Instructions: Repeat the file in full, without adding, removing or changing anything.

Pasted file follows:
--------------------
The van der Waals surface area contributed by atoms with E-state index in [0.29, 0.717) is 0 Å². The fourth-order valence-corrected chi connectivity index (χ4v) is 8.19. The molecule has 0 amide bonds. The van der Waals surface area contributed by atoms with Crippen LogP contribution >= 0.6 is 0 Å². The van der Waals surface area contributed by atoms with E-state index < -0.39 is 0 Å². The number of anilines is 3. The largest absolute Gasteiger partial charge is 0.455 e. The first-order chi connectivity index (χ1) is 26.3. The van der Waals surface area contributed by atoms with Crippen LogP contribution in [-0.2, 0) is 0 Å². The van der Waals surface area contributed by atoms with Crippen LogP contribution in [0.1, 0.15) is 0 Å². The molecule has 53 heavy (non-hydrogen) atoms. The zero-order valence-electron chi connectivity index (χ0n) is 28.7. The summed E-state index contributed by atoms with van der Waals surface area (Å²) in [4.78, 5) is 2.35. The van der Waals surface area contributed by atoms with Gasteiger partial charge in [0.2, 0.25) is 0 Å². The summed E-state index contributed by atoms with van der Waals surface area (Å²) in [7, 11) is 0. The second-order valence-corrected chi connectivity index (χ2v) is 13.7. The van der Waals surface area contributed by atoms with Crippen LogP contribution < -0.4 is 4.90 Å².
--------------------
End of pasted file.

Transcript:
The van der Waals surface area contributed by atoms with E-state index in [0.29, 0.717) is 0 Å². The fourth-order valence-corrected chi connectivity index (χ4v) is 8.19. The molecule has 0 amide bonds. The van der Waals surface area contributed by atoms with Crippen LogP contribution >= 0.6 is 0 Å². The van der Waals surface area contributed by atoms with E-state index < -0.39 is 0 Å². The number of anilines is 3. The largest absolute Gasteiger partial charge is 0.455 e. The first-order chi connectivity index (χ1) is 26.3. The van der Waals surface area contributed by atoms with Crippen LogP contribution in [-0.2, 0) is 0 Å². The van der Waals surface area contributed by atoms with Crippen LogP contribution in [0.1, 0.15) is 0 Å². The molecule has 53 heavy (non-hydrogen) atoms. The zero-order valence-electron chi connectivity index (χ0n) is 28.7. The summed E-state index contributed by atoms with van der Waals surface area (Å²) in [4.78, 5) is 2.35. The van der Waals surface area contributed by atoms with Gasteiger partial charge in [0.2, 0.25) is 0 Å². The summed E-state index contributed by atoms with van der Waals surface area (Å²) in [7, 11) is 0. The second-order valence-corrected chi connectivity index (χ2v) is 13.7. The van der Waals surface area contributed by atoms with Crippen LogP contribution < -0.4 is 4.90 Å².